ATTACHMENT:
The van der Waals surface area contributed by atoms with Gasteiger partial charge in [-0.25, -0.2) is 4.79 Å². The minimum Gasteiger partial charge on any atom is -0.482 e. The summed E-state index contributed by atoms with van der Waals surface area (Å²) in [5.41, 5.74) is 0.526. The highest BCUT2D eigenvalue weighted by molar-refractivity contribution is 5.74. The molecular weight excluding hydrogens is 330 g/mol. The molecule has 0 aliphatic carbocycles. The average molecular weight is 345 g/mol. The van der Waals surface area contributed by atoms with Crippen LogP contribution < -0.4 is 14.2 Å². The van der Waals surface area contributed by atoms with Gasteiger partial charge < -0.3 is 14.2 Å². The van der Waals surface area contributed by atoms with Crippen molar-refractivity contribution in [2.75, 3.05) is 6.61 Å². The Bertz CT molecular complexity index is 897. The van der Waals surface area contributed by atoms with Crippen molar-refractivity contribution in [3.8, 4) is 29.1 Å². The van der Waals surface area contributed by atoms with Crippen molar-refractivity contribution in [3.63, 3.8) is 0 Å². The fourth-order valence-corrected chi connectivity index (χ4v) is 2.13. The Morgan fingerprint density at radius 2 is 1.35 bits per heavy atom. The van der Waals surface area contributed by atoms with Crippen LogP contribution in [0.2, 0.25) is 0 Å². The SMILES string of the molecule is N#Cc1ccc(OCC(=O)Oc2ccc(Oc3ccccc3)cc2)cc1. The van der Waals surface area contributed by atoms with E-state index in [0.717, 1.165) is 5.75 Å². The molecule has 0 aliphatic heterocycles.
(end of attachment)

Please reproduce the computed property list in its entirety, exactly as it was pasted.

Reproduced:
The van der Waals surface area contributed by atoms with Gasteiger partial charge in [-0.25, -0.2) is 4.79 Å². The minimum Gasteiger partial charge on any atom is -0.482 e. The summed E-state index contributed by atoms with van der Waals surface area (Å²) in [5.41, 5.74) is 0.526. The highest BCUT2D eigenvalue weighted by molar-refractivity contribution is 5.74. The molecular weight excluding hydrogens is 330 g/mol. The molecule has 0 aliphatic carbocycles. The average molecular weight is 345 g/mol. The van der Waals surface area contributed by atoms with Crippen LogP contribution < -0.4 is 14.2 Å². The van der Waals surface area contributed by atoms with Gasteiger partial charge < -0.3 is 14.2 Å². The van der Waals surface area contributed by atoms with Crippen molar-refractivity contribution in [2.75, 3.05) is 6.61 Å². The Bertz CT molecular complexity index is 897. The van der Waals surface area contributed by atoms with Crippen molar-refractivity contribution in [3.8, 4) is 29.1 Å². The van der Waals surface area contributed by atoms with Crippen molar-refractivity contribution in [3.63, 3.8) is 0 Å². The fourth-order valence-corrected chi connectivity index (χ4v) is 2.13. The Morgan fingerprint density at radius 2 is 1.35 bits per heavy atom. The van der Waals surface area contributed by atoms with Crippen LogP contribution in [0.2, 0.25) is 0 Å². The SMILES string of the molecule is N#Cc1ccc(OCC(=O)Oc2ccc(Oc3ccccc3)cc2)cc1. The van der Waals surface area contributed by atoms with E-state index in [0.717, 1.165) is 5.75 Å². The molecule has 0 aliphatic heterocycles.